BSF Larvae

Discussion in 'Feeding & Watering Your Flock' started by famousromang, Oct 14, 2019.

  1. famousromang

    famousromang In the Brooder

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    I've recently started a small BSF larvae bin and have been feeding them to my chickens for some time now. Yesterday one of my polish was in the coop laying down with her head down and her neck seemed limp. My two polish are never too happy to be held so I knew something was wrong when she let me move her around. She seemed almost paralyzed. I started researching botulism which leads me to the question, what are the risks feeding BSF larvae to chickens? I feed the larvae all kinds of crap that i can't feed the chickens from oleander cuttings to rotted meat, so now im kind of scared that I've just screwed my chickens. Any help or guidance would be appreciated.
     
  2. EggSighted4Life

    EggSighted4Life Free Ranging

    Hi there, welcome to BYC! :frow

    Seems to me like botulism is a much faster and serious issue that would be wide spread among the flock. :hmm

    Sounds like possible wry neck also known as torticollis... a vitamin deficiency... Do you have any other symptoms? What is the age, how many birds in the flock total? How long have you had them, been feeding the BSF, what else is fed including treats and supplements? Did they have any vaccines as chicks or ever deal with coccidiosis when younger? Does the crop appear to be functioning properly still... no food if they haven't eaten, any squishyness?

    https://www.raising-happy-chickens.com/wry-neck.html

    http://www.poultrydvm.com/condition/wry-neck

    I would however lay off the Oleander and not feed it top anything you want alive. :confused:

    :fl
     
  3. Peepsi

    Peepsi Songster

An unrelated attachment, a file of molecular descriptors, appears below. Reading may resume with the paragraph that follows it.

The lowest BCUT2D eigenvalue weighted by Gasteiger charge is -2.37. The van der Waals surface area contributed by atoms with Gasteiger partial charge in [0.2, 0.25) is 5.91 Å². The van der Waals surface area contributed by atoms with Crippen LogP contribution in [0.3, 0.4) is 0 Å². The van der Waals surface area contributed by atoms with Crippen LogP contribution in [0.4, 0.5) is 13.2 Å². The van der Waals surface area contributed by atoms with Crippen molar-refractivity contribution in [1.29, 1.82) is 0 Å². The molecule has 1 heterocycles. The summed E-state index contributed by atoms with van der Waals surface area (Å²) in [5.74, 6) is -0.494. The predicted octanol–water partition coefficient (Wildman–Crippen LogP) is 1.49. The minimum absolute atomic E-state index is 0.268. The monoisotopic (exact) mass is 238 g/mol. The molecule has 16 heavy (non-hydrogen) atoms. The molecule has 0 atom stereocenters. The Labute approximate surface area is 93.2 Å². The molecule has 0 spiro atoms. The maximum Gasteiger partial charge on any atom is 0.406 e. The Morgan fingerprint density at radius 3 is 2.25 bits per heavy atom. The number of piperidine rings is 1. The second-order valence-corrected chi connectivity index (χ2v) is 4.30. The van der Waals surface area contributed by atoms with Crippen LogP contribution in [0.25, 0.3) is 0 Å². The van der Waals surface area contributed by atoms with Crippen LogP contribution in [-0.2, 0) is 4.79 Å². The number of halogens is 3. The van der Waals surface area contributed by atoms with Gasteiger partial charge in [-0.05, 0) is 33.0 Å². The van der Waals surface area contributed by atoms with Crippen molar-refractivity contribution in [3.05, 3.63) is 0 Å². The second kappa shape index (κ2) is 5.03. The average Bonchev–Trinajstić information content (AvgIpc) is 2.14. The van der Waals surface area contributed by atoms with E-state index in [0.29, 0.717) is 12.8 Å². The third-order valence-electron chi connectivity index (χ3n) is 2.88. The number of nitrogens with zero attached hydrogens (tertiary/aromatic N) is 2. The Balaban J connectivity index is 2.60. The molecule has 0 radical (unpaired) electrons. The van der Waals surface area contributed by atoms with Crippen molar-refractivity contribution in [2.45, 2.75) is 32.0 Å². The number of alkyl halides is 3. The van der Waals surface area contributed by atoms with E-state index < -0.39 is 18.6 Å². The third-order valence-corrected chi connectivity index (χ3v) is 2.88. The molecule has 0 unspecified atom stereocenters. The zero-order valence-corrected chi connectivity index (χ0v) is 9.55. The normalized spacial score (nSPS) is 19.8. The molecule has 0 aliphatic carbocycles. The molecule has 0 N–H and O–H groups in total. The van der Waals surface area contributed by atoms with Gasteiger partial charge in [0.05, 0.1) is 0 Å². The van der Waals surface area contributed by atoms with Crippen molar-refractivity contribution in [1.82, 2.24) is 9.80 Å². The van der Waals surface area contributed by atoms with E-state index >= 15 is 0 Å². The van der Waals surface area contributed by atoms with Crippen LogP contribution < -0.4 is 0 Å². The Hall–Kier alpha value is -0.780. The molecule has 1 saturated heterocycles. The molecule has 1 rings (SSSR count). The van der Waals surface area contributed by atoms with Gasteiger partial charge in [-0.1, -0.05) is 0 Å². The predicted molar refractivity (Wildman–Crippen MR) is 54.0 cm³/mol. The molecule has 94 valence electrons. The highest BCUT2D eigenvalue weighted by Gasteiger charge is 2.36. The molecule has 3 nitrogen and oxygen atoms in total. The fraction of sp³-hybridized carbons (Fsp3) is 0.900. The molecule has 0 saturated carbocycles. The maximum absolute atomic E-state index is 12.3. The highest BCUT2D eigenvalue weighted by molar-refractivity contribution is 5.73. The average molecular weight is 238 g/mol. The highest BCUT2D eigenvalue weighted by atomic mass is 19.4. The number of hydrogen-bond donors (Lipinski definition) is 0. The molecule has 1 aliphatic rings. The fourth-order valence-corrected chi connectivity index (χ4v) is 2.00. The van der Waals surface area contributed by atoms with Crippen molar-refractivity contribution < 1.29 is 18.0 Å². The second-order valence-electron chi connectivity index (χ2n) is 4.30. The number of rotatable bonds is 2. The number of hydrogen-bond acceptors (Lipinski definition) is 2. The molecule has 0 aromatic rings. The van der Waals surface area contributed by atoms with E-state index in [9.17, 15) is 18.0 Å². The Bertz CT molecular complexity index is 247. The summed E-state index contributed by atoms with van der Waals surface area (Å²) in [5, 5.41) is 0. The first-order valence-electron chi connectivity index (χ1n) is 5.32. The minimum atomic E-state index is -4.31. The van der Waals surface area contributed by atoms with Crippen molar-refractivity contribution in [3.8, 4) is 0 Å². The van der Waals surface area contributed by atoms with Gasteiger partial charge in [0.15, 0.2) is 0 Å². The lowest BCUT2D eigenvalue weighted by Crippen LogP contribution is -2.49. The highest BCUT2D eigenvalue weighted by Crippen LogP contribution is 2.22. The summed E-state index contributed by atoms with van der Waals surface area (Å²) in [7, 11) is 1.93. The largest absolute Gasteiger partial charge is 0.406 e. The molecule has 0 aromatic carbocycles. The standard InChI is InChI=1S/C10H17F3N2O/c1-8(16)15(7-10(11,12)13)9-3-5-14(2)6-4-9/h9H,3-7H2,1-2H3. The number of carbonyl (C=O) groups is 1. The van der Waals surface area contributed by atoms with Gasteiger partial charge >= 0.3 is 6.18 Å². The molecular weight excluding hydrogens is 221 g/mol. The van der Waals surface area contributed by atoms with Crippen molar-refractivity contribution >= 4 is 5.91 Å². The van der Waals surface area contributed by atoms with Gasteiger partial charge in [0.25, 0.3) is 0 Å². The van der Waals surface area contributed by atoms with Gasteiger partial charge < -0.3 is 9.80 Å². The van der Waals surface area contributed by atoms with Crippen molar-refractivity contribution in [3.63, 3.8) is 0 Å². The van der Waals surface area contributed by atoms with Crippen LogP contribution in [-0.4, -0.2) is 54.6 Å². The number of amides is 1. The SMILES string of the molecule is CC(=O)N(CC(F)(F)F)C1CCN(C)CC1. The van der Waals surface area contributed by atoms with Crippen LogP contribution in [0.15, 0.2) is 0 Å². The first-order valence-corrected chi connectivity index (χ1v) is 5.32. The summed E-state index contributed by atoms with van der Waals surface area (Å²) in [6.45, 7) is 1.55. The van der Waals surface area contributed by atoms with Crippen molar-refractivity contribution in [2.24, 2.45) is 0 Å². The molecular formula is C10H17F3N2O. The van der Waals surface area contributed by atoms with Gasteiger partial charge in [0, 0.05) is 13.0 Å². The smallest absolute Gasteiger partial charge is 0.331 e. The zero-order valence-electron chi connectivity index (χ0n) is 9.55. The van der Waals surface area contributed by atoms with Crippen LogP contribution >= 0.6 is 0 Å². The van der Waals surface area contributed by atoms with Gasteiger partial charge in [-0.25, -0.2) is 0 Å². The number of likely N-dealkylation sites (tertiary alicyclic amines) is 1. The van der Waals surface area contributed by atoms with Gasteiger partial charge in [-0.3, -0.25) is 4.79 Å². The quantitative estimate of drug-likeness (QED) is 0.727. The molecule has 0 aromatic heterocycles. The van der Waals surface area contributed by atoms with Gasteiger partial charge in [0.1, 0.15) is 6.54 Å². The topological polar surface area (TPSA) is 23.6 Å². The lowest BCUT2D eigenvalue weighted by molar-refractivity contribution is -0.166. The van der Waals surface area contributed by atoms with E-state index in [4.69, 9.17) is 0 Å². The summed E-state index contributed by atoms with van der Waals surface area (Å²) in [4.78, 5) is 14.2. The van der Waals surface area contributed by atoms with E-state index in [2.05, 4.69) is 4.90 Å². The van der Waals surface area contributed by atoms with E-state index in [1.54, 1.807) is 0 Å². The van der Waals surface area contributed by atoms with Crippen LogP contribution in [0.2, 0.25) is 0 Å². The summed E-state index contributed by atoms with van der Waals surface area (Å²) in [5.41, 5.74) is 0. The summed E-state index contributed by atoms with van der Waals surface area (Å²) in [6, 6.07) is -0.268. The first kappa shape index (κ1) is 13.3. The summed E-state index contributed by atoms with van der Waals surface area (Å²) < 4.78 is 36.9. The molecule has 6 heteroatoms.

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    Sounds like the oleander is the problem. Insects become poisonous when they feed on toxic plants. The plants won't hurt the insects, but the insects then become poisonous to other creatures when eaten. Same as poison-arrow dart frogs. The frog's diet in the rainforest is what makes them poisonous. When you keep a dart frog as a pet on a different diet, it ceases to be poisonous.

    Therefore, do NOT feed the larvae poisonous plants if you plan to feed the larvae to the chickens.
     
    MarilynHukill likes this.
  4. famousromang

    famousromang In the Brooder

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    Hi, thank you so much for the fast reply! So she's about 6 1/2 months and has never had vaccines along with her sister who seems healthy btw. I have 13 other chickens who seem ok. Those HAVE been vaccinated for mareks. All are on layer feed and I give them scratch that has whole corn, whole oat and black oil sf seed dusted with a bit of DE. Occasionally for a treat I give them plain yogurt with oregano mixed in. Her crop seems empty. I suspect it was emptied last night and she hasn't eaten.
     
  5. famousromang

    famousromang In the Brooder

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    Man I feel horrible....I thought that might be it. I just thought maybe the larvae would be able to neutralize the poisons but I guess I was wrong.
     
  6. Peepsi

    Peepsi Songster

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    Don't beat yourself up over it. It's a learning process. Here is an article on plants that are bad for chickens, just so you know. https://www.dummies.com/home-garden...ickens/plants-that-are-poisonous-to-chickens/